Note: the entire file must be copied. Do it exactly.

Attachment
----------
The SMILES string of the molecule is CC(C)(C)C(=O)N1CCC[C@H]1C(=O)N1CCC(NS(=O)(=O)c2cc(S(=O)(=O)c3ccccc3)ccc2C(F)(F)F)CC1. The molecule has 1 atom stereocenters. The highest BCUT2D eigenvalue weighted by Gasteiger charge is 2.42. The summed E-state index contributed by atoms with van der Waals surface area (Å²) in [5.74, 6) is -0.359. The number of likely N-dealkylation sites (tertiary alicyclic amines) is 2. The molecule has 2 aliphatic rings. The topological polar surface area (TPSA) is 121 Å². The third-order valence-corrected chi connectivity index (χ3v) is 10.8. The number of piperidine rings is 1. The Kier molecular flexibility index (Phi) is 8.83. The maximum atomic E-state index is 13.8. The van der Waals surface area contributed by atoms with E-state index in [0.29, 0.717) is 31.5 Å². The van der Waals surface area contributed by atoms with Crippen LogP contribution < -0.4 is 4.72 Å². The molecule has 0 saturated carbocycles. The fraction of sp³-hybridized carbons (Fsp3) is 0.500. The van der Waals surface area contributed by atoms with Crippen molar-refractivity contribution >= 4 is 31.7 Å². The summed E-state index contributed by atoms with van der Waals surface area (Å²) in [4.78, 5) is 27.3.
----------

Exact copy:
The SMILES string of the molecule is CC(C)(C)C(=O)N1CCC[C@H]1C(=O)N1CCC(NS(=O)(=O)c2cc(S(=O)(=O)c3ccccc3)ccc2C(F)(F)F)CC1. The molecule has 1 atom stereocenters. The highest BCUT2D eigenvalue weighted by Gasteiger charge is 2.42. The summed E-state index contributed by atoms with van der Waals surface area (Å²) in [5.74, 6) is -0.359. The number of likely N-dealkylation sites (tertiary alicyclic amines) is 2. The molecule has 2 aliphatic rings. The topological polar surface area (TPSA) is 121 Å². The third-order valence-corrected chi connectivity index (χ3v) is 10.8. The number of piperidine rings is 1. The Kier molecular flexibility index (Phi) is 8.83. The maximum atomic E-state index is 13.8. The van der Waals surface area contributed by atoms with E-state index in [0.29, 0.717) is 31.5 Å². The van der Waals surface area contributed by atoms with Crippen LogP contribution < -0.4 is 4.72 Å². The molecule has 0 saturated carbocycles. The fraction of sp³-hybridized carbons (Fsp3) is 0.500. The van der Waals surface area contributed by atoms with Crippen molar-refractivity contribution >= 4 is 31.7 Å². The summed E-state index contributed by atoms with van der Waals surface area (Å²) in [4.78, 5) is 27.3.